In fact, if you've ever made bone broth, you've rendered your own gelatin! When stock is rich and concentrated from being made with plenty of bones, cartilage, and connective tissue, it will gel upon cooling because of the high gelatin content. That can skeeve people out when they don't understand why, but that is actually a sign of a very good, and good-for-you bone broth! 

Gelatin is primarily composed of amino acids/proteins, which are beneficial to skin, teeth, nails, hair, joints, bones, muscles, the liver, the adrenals, and, in particular, the intestinal walls. Glycine, the primary amino acid in bone broth, has been shown to be particularly beneficial to health, including mental health and brain function. Glutamine, another amino acid found in gelatin, has been shown to help repair fissures in the intestinal walls (aka leaky gut).

It lubricates our joints, keeps our hair and nails healthy and strong, heals our guts and beautifies our skin. Some studies have shown it can even support memory and weight loss! Especially as we age, gelatin is something we stand to reap several benefits from, and it comes with little to no negative side effects, except for those with a histamine intolerance. It's no wonder they serve so much Jello in hospitals and nursing homes! 

While gelatin does supply health-supporting proteins like collagen and glycine, keep in mind that it is not a complete protein because it lacks some of the essential amino acids, namely tryptophan. If you would like to ensure you are getting complete protein, accompany this snack with a whole source of animal protein like meat, poultry, seafood, or eggs.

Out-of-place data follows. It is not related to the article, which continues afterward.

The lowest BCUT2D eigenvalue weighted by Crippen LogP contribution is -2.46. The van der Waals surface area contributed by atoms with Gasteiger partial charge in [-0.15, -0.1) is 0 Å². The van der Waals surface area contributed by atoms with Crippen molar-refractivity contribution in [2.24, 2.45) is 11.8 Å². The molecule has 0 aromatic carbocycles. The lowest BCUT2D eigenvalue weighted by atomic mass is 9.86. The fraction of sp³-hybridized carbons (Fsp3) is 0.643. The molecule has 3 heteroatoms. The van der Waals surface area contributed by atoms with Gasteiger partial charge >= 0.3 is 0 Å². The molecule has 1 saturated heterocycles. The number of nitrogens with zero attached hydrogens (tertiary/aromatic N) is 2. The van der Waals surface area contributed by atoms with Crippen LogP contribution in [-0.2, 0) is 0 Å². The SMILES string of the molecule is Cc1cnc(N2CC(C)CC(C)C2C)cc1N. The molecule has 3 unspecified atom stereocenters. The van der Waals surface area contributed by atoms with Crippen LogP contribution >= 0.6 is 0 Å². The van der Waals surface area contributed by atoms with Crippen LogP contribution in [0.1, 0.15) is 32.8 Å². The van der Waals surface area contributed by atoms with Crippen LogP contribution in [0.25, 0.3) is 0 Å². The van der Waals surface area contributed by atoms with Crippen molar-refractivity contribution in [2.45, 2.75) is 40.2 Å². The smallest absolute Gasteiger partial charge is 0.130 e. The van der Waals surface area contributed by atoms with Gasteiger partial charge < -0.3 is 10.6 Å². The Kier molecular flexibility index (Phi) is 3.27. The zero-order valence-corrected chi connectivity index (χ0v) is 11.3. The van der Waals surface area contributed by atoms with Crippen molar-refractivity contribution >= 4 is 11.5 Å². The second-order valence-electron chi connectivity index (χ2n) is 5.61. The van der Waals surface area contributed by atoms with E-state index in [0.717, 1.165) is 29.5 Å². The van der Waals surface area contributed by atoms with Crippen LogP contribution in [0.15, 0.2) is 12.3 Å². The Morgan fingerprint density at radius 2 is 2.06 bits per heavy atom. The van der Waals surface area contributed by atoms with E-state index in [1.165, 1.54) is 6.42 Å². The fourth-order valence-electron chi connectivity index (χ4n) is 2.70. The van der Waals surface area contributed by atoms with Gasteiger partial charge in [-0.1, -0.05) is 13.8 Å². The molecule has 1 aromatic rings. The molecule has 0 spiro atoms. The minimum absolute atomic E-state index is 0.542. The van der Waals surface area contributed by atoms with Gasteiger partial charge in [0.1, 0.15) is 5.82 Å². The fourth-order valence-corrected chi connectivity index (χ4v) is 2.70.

Tips for Cooking with Gelatin

Gelatin is a wonderful way to create delicious desserts, or ready-to-eat snacks for those of us who are gluten-free, dairy-free, grain-free, Paleo, and/or AIP. These are common diets for Thyroid and Autoimmune Thrivers looking to combat inflammation and support gut health.

Gelatin typically comes in powder or sheets, which can then be dissolved and used to create a liquid mixture that "gels" when chilled.

You can purchase beef or pork gelatin. For this recipe, I used Great Lakes Unflavored Beef Gelatin, which comes in a convenient canister of easy-to-measure powder. 

Powdered gelatin is very easy to use, but there are a couple of details to keep in mind:

  1. "Bloom" the gelatin first. This simply requires sprinkling the gelatin powder atop cool or cold liquid and letting it sit and absorb the liquid. This takes just a few minutes, but prevents clumping. Don't worry, this step is clearly outlined in the recipe instructions. 
  2. Don't boil gelatin. When gelatin is over-heated, it can lose its gelling power. After blooming the gelatin powder, it's typically added to a warm liquid to dissolve the gelatin granules. When dissolving the gelatin, it's okay to place it over low heat, but try to avoid getting it hotter than 140 F (the upper end of drinking temperature). 
  3. Chill for at least 4 hours or until completely set. This is especially important if you're preparing a large dish of gelatin. These little hearts were ready in less time, but depending on the size of your mold or dish, leave ample time for the gelatin mixture to chill completely, as this is what changes it from liquid to solid form. 

Alright, let's make some Raspberry Cream Gels!